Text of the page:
3:00 p.m. Holiday Fanfest Begins
Location: L.A. Memorial Sports Arena (3939 S. Figueroa St.; Los Angeles, CA 90037 - Main Entrance On Figueroa St.)
4:00 p.m. L.A. Memorial Sports Arena Doors Open For Evening Boxing Event
4:05 p.m. First Fight Begins For Evening Boxing Event
6:00 p.m. SHOWTIME EXTREME® Telecast Begins
Found this email that I received on Tuesday interesting:
Hi Steve,
BennLimes here from the Twitterverse. I wanted to share an interesting story from last week. I have a friend here at work who I regularly talk sports with. He like myself is a passionate and knowledgeable sports fan. He also knows that I am a big boxing fan and besides a few probing questions from him we rarely discuss the sport because I understand he is generally uninterested. However, last week he told me that he and his buddy were considering ordering the Pac-JMM fight and asked me if I thought it was worth it for them to do so. I told them yes because Pac and JMM have always had close fights and both fighters, especially Pacquiao, are action fighters who are fun to watch. I really didn’t give it another thought until yesterday my friend came into work after watching the fight Saturday night and immediately wanted to talk boxing. More importantly he said this exact phrase to me, "Me and my friend want to watch more fights. When is the next fight worth watching?" I was a little shocked to hear him say this but immediately started telling him about Leo Santa Cruz and his fight on CBS this Saturday. I guess the reason I wanted to relay this story was because it shows that sport fans are for the most part sheep. My friend was just a sports fan and heard all this noise about a fight and felt compelled to watch it. What really sold my friend was clearly the quality of the fight. What the boxing industry needs to do is tell people about the fights that will sell people on boxing. To me the biggest mouthpiece for sports is ESPN and more specifically SportsCenter. An idea of mine that may be incredibly unrealistic is the following: a fight like Rios-Alavarado II on ESPN or ESPN on ABC. Naturally ESPN likes to promote the things that will be appearing on their airwaves. They can use SportsCenter to interview the fighters and their plethora of platforms to sell this fight and explain how the first fight was a war. I understand ESPN’s budget for boxing is small and a fight like Rios-Alvarado II commands a lot of TV money but I feel like with some outside the box thinking on the part of promoters a set up like this can occur. Just a thought and a story I wanted to share. Enjoy your and hope you’re enjoying the fights.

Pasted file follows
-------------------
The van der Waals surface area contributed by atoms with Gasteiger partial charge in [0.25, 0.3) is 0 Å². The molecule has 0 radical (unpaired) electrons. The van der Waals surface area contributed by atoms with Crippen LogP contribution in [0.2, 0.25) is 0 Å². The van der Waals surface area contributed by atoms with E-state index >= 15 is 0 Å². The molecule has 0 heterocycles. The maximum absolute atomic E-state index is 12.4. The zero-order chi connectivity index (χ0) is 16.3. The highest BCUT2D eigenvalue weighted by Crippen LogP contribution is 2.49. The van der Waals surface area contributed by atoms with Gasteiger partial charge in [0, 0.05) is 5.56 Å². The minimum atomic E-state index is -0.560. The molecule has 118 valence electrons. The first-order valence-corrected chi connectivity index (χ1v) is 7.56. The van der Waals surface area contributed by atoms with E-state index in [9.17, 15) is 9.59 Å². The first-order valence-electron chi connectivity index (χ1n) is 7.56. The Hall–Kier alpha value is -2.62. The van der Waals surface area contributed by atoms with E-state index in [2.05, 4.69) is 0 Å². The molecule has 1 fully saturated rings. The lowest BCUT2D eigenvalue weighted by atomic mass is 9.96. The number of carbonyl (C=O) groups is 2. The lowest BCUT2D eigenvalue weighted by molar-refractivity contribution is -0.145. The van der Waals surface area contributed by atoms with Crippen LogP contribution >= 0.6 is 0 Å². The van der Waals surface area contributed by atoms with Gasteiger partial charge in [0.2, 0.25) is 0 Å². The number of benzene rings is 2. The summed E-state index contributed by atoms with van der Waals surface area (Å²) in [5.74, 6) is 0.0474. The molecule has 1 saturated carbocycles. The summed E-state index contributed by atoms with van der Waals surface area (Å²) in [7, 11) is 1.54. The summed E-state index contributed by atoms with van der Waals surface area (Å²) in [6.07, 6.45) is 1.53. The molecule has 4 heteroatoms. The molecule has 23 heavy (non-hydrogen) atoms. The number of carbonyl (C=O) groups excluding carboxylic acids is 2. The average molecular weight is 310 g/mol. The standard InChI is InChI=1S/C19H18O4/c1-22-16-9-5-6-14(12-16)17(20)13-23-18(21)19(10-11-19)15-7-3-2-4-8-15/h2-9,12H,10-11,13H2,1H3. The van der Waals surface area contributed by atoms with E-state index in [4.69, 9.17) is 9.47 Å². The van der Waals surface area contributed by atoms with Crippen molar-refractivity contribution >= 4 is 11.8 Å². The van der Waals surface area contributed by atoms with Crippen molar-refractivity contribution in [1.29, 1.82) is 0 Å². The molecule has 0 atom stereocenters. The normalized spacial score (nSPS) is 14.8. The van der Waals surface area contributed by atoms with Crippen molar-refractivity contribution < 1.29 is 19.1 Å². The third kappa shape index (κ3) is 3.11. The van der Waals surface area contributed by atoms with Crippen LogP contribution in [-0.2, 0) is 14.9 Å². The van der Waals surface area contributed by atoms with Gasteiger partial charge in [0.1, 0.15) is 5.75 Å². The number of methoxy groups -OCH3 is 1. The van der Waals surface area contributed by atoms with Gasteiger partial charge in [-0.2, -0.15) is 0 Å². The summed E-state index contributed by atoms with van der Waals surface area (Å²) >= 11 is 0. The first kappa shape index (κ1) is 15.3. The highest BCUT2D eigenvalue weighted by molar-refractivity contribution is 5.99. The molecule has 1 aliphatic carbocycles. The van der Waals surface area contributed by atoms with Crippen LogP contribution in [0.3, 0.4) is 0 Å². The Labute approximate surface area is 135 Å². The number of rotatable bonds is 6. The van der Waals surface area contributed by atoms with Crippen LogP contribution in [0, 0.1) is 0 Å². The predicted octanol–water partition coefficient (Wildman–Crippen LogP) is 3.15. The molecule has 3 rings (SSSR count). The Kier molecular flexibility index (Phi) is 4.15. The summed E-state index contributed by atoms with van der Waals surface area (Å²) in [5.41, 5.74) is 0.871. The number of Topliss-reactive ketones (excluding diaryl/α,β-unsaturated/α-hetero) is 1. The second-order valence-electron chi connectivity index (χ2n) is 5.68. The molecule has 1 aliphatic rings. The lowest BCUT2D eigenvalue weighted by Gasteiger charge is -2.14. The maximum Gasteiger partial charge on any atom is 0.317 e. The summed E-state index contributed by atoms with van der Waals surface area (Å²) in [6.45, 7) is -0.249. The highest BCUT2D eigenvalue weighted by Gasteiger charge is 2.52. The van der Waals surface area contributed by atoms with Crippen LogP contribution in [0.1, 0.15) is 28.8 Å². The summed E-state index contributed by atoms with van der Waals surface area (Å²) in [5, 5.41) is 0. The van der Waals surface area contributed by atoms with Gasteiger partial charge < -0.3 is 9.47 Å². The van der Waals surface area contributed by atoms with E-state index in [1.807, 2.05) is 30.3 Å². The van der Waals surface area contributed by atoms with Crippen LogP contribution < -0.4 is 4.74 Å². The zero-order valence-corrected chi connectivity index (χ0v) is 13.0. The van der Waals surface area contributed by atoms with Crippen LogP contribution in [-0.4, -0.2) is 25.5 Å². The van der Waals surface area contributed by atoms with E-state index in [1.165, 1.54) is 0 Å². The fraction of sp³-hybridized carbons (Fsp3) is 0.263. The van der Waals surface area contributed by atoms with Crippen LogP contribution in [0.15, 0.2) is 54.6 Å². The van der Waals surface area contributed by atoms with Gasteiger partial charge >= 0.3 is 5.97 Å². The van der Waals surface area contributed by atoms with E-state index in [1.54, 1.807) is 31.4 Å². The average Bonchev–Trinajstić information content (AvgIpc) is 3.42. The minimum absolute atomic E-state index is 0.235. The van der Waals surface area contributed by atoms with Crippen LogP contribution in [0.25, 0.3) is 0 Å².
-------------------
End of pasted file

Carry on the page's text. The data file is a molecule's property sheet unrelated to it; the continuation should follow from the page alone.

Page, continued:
Thank you,
Ben Limegrover
Ben, thanks for writing in. A few points…
Yes, the fourth edition of Pacquiao-Marquez and the action and drama it provided has been great for boxing. And I think what you wrote about Santa Cruz, in many ways, vindicates the decision to put him on CBS. This is a guy who has earned this shot and because of his discipline and sacrifices, is able to answer the bell on short notice.
Now, to your last point, I couldn’t agree more and I’ve said it before, while the ESPN/HBO PPV partnership is great for the major pay-per-view fights, the reality is that most fights involving the “Pac-Man” and Floyd Mayweather are already covered by ESPN. Fights like the one you mentioned and many others are those that never see the light of day on “SportsCenter” or the other platforms on the “Worldwide Leader.” Just think about it; boxing is an established, global sport with a great tradition but is on “SportsCenter” probably less than 10 times a year.
The current deal between the two networks only helps the one percent of boxing.
Also on the CBS telecast will be 2012 U.S. Olympian Joseph Diaz in his pro debut...Official numbers from the NSAC for Pacquiao-Marquez IV say it did a gate of $10,888,890 at the MGM Grand Garden Arena, sold 15,403 tickets with no unsold tickets and 908 comps...Bob Arum tells Lance Pugmire of the LA Times that with Pacquiao-Marquez V now a priority, a rematch between Brandon Rios (who was slated to face Pacquiao if he would’ve won last weekend) and Mike Alvarado is being talked about...As for Tim Bradley, I’m hearing that his February 9th slot  on HBO could be moved...Here’s the ticket info for the HBO triple-dip at the Theater of Madison Square Garden in New York on January 19th: and for the February 9th show at the Barclays Center in Brooklyn with a main event of Danny Garcia versus Zab Judah: Frank Espinoza confirmed that a fight between featherweight beltholder Daniel Ponce de Leon and Puerto Rican Jayson Velez will take place on March 9th at the Barclay Centers on Showtime....So how does this development affect a potential fight between Adrien Broner and Ricky Burns?: Lakers just aren’t very good; in fact, they are flat-out bad...Uh, NFL commish Roger Goodell has some explaining to do, doesn’t he?...“Nashville” is my TV “Rookie of the Year”...I can be reached at and I tweet at We also have a Facebook fan page at, where you can discuss our content with Maxboxing readers as well as chime in via our fully interactive article comments sections.